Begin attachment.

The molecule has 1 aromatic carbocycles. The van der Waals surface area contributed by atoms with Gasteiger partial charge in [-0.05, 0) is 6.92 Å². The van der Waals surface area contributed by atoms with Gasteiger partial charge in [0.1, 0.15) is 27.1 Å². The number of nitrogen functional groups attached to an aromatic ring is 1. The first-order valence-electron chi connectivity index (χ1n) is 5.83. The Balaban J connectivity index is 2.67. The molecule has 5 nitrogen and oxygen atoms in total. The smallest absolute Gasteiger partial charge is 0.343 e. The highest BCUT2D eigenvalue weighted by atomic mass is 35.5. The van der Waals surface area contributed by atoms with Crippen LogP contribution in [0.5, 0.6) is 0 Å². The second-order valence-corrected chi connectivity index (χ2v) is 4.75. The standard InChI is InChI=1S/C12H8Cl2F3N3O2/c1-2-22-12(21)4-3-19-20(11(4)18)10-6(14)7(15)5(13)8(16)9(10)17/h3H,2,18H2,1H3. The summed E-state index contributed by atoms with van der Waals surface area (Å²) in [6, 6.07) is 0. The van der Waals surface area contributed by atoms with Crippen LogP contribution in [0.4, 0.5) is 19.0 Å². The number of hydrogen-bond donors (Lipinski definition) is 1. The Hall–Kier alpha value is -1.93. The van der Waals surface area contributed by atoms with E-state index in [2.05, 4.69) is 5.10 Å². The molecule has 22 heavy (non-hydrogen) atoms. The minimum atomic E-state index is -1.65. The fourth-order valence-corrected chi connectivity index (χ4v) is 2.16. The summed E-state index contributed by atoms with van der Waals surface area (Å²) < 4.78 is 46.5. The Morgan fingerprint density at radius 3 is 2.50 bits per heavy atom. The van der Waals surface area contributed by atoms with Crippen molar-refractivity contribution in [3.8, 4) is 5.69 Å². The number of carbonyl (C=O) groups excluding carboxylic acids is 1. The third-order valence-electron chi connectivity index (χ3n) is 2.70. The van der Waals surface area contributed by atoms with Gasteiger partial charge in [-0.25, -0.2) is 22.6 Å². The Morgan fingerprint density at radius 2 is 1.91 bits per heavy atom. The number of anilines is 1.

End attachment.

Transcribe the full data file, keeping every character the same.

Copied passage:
The molecule has 1 aromatic carbocycles. The van der Waals surface area contributed by atoms with Gasteiger partial charge in [-0.05, 0) is 6.92 Å². The van der Waals surface area contributed by atoms with Gasteiger partial charge in [0.1, 0.15) is 27.1 Å². The number of nitrogen functional groups attached to an aromatic ring is 1. The first-order valence-electron chi connectivity index (χ1n) is 5.83. The Balaban J connectivity index is 2.67. The molecule has 5 nitrogen and oxygen atoms in total. The smallest absolute Gasteiger partial charge is 0.343 e. The highest BCUT2D eigenvalue weighted by atomic mass is 35.5. The van der Waals surface area contributed by atoms with Crippen LogP contribution in [0.5, 0.6) is 0 Å². The second-order valence-corrected chi connectivity index (χ2v) is 4.75. The standard InChI is InChI=1S/C12H8Cl2F3N3O2/c1-2-22-12(21)4-3-19-20(11(4)18)10-6(14)7(15)5(13)8(16)9(10)17/h3H,2,18H2,1H3. The summed E-state index contributed by atoms with van der Waals surface area (Å²) in [6, 6.07) is 0. The van der Waals surface area contributed by atoms with Crippen LogP contribution in [0.4, 0.5) is 19.0 Å². The number of hydrogen-bond donors (Lipinski definition) is 1. The Hall–Kier alpha value is -1.93. The van der Waals surface area contributed by atoms with E-state index in [2.05, 4.69) is 5.10 Å². The molecule has 22 heavy (non-hydrogen) atoms. The minimum atomic E-state index is -1.65. The fourth-order valence-corrected chi connectivity index (χ4v) is 2.16. The summed E-state index contributed by atoms with van der Waals surface area (Å²) < 4.78 is 46.5. The Morgan fingerprint density at radius 3 is 2.50 bits per heavy atom. The van der Waals surface area contributed by atoms with Crippen molar-refractivity contribution in [3.8, 4) is 5.69 Å². The number of carbonyl (C=O) groups excluding carboxylic acids is 1. The third-order valence-electron chi connectivity index (χ3n) is 2.70. The van der Waals surface area contributed by atoms with Gasteiger partial charge in [-0.25, -0.2) is 22.6 Å². The Morgan fingerprint density at radius 2 is 1.91 bits per heavy atom. The number of anilines is 1.